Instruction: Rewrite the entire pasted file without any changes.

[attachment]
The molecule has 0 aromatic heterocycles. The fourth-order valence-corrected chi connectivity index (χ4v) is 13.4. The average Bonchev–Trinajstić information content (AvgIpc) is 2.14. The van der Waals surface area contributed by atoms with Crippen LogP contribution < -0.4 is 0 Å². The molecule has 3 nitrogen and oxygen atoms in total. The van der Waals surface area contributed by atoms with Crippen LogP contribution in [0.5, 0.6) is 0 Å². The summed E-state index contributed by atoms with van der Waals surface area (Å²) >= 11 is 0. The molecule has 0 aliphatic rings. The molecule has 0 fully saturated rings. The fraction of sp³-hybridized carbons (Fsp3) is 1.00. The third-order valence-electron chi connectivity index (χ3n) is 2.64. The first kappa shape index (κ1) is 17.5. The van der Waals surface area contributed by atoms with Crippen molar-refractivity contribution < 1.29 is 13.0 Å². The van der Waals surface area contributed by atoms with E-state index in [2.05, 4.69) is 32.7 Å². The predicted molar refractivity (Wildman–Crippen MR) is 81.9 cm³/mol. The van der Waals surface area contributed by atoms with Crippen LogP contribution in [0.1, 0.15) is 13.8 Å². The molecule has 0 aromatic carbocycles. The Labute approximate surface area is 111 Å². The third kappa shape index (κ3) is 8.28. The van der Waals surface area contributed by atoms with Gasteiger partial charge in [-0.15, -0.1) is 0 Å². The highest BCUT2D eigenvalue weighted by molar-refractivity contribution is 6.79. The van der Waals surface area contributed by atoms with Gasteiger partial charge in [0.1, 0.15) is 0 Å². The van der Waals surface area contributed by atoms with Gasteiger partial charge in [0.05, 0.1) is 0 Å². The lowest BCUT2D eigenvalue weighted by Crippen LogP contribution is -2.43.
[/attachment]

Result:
The molecule has 0 aromatic heterocycles. The fourth-order valence-corrected chi connectivity index (χ4v) is 13.4. The average Bonchev–Trinajstić information content (AvgIpc) is 2.14. The van der Waals surface area contributed by atoms with Crippen LogP contribution < -0.4 is 0 Å². The molecule has 3 nitrogen and oxygen atoms in total. The van der Waals surface area contributed by atoms with Crippen LogP contribution in [0.5, 0.6) is 0 Å². The summed E-state index contributed by atoms with van der Waals surface area (Å²) >= 11 is 0. The molecule has 0 aliphatic rings. The molecule has 0 fully saturated rings. The fraction of sp³-hybridized carbons (Fsp3) is 1.00. The third-order valence-electron chi connectivity index (χ3n) is 2.64. The first kappa shape index (κ1) is 17.5. The van der Waals surface area contributed by atoms with Crippen molar-refractivity contribution < 1.29 is 13.0 Å². The van der Waals surface area contributed by atoms with E-state index in [2.05, 4.69) is 32.7 Å². The predicted molar refractivity (Wildman–Crippen MR) is 81.9 cm³/mol. The van der Waals surface area contributed by atoms with Crippen LogP contribution in [0.1, 0.15) is 13.8 Å². The molecule has 0 aromatic carbocycles. The Labute approximate surface area is 111 Å². The third kappa shape index (κ3) is 8.28. The van der Waals surface area contributed by atoms with Gasteiger partial charge in [-0.15, -0.1) is 0 Å². The highest BCUT2D eigenvalue weighted by molar-refractivity contribution is 6.79. The van der Waals surface area contributed by atoms with Gasteiger partial charge in [0.1, 0.15) is 0 Å². The van der Waals surface area contributed by atoms with Gasteiger partial charge in [0.05, 0.1) is 0 Å². The lowest BCUT2D eigenvalue weighted by Crippen LogP contribution is -2.43.